Misplaced Emphasis equals Misplaced Progress
Before jumping into today's blog post (and my return to writing for my own site) check out out my latest article on assessing and understanding the squat pattern for the PTDC
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“I don’t think that means what you think that means”
A hilarious line delivered by Inigo Montoya in an excellent 80's movie, The Princess Bride, serves as a memorable moment, but also a quote that can be applied beyond movies. (Side note: I never made Princess Bride a "thing" due to the title, but after seeing it a few years ago I can say for certain I was missing a memorable movie.).
As a writer I often find myself misusing a word and subsequently laughing off the implications of publishing something that is received significantly differently than I intended. Whether it is misusing a word, or as John Romaniello has so eloquently pointed out, the misuse of emphasis, many errors can be made in writing.
In fact, it may be the emphasis of a written piece that so perfectly defines it.
It is that emphasis, or point of focus, that makes a sentence more than just another amalgamation of words on a blank screen or finely woven sheet of paper. A writer’s purpose is not found in their vocabulary, rather, it is found in the artistic demonstration of intent paired with a mastery of language that excites the mind of the receiver. There is the thought that went into writing the text and the thought the text invoked once it was read.
Performing an exercise is much the same
There is the exercise as it was designed or instructed by a trainer and the exercise as it was performed by the individual doing it.
Under the watchful eye of a quality trainer the chasm between these two endpoints is often nothing more than a subtle crack. An exercise performed in solitary, ready upon a foundation constructed by said trainer, is typically executed nearly as well, but with flaws in either tempo or intensity.
Below these thresholds exist misguided performances driven by either ego, or lack of comprehension (or both).
Deadlifts that are forcefully bounced off the floor with a spine that looks like an oval…
Pullups that are more kip than they are pull…
And Bench Press repetitions that cover exactly 5.765 (repeating of course) inches of optimal range of motion…
There are other exercises, those which are much subtler in nature, that are most commonly done incorrectly -
Half Kneeling Single Arm Pulldowns
Single Arm DB Reciprocal Press
Loaded Bulgarian Split Squats
All of these exercises have tremendous purpose – typically one much beyond the standard vanity that drives tank tops towards dumbbells. Injury prevention, corrective exercise, neuromuscular priming, unilateral stability, and more are all valid reasons these four moves (and others like them) are put into a training program.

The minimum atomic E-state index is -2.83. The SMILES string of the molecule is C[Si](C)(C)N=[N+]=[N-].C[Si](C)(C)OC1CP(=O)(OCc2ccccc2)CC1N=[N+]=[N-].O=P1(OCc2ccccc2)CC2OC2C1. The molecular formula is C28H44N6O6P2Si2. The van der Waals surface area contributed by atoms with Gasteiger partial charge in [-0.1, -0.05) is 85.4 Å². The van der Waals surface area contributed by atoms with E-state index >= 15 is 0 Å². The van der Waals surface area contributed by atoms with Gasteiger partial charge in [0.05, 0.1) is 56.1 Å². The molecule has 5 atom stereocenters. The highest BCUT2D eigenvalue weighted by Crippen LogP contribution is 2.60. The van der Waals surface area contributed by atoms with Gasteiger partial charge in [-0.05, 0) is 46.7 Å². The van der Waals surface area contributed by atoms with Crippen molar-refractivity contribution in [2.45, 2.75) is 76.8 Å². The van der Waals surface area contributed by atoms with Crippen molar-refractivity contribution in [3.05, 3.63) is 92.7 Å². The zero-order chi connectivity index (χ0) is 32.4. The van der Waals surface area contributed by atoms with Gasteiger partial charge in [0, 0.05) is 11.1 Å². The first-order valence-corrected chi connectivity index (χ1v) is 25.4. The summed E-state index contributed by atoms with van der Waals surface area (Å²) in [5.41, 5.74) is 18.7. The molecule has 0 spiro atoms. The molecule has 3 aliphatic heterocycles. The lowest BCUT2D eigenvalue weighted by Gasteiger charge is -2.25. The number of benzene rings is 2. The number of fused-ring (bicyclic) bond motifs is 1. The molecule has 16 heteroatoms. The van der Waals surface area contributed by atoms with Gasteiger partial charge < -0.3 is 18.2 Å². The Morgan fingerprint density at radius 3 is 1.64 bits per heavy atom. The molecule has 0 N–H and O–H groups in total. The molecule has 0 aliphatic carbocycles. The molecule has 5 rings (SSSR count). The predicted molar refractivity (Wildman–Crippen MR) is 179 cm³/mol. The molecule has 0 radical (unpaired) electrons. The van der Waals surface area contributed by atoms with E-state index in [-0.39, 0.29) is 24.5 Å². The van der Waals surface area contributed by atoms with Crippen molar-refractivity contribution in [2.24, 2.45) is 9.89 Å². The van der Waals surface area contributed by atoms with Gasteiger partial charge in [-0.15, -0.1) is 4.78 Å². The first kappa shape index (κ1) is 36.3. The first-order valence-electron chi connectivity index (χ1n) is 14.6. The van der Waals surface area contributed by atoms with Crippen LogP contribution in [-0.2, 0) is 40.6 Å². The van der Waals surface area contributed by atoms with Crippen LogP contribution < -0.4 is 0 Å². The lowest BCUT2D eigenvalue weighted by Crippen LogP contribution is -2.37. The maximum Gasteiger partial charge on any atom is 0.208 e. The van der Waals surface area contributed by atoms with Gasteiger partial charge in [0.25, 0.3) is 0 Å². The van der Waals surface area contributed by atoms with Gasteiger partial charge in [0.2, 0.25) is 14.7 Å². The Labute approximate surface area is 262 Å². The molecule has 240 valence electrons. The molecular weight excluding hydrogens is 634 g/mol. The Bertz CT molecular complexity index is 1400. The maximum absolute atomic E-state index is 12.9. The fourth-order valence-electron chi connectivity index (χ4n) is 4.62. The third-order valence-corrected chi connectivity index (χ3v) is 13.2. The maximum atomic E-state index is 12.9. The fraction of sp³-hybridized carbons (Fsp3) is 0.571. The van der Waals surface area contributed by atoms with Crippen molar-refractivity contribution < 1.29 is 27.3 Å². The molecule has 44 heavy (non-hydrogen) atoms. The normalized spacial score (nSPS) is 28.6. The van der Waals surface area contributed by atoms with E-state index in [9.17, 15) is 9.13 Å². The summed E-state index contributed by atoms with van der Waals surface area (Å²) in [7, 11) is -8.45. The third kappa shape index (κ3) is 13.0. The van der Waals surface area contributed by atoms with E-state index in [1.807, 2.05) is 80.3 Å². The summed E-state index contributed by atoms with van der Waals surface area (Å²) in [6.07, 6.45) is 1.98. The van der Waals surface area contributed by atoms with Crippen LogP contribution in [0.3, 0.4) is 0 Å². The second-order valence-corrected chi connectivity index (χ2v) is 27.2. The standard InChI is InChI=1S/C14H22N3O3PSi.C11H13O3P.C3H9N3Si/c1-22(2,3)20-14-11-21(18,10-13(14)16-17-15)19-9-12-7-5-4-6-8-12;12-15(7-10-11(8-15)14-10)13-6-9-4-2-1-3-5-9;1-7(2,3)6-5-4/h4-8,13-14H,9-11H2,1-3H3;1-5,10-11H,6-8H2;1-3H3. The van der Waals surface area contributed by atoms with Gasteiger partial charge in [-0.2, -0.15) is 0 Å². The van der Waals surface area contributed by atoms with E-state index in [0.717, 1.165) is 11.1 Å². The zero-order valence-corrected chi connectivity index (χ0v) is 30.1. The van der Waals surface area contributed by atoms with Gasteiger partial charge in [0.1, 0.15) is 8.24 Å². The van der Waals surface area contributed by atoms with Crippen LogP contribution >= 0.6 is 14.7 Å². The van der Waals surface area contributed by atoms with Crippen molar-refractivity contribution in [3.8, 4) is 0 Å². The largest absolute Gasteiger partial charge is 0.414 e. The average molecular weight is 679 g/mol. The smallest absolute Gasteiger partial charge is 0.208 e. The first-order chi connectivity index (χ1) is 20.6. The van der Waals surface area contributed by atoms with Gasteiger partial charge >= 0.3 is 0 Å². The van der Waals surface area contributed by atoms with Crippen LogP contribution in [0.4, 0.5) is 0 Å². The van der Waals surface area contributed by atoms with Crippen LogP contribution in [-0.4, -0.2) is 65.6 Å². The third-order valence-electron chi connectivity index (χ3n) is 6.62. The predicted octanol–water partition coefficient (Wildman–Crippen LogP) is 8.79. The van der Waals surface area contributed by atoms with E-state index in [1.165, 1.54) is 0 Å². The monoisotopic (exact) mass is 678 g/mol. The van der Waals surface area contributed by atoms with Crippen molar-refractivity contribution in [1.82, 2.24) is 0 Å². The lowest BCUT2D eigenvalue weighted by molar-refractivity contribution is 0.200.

Yet, more often than not – the individuals that are performing them are doing so all wrong. These errors aren't intentional. Rather, it is simply a lack of coaching.
More specifically, a lack of understanding of the purpose, or intent, of a given exercise. The person performing the movement has just not been told why they should be doing the movement, what it achieves, and what they should be focused upon while doing it.
Just as a sentence in isolation has no purpose in abstract (unless of course an abstract, thought provoking gander is the purpose) – an exercise in isolation is nothing more than itself. It is there simply to be performed – mindlessly or overflowing with intention – by a user who most likely lacks the appropriate comprehension to tell the difference.
Without knowing that the purpose of a half kneeling single-arm pulldown is to challenge core stability, scapular movement, and emphasized lat drive – the user is just going to grab a cable and yank on it until the lawnmower starts.
When looking at a plank, most people work to get “OUT” of tension when the purpose is quite the opposite. A plank, much like a compound lift, is meant to maximize tension throughout the body with a special emphasis on the core, glutes, and postural muscles of the thoracic spine.
Glutes and feet squeeze together, hands apart and lats engaged, all while the core is drawn in and the body shifts forward out of the base of support – Correct
Wide feet, sagging hips, praying hands and a hump for a back, all while snapchatting and instafacing the workout – Not Quite There
People aren’t doing these exercises wrong simply because they want to watch the world burn. Rather, they don’t understand why they are doing them, why doing them better will actually help them look and feel better, and how to even marry the action with the intention in the first place.
They likely learned it from a friend, a trainer in passing, or saw it on a social feed while waiting in line at Starbucks. They have every intention to do it right, because like anyone in the gym – they want results.
No different than the professional who created or coached the exercise in the first place – they want to get people results.
They say the road to hell is paved with good intentions…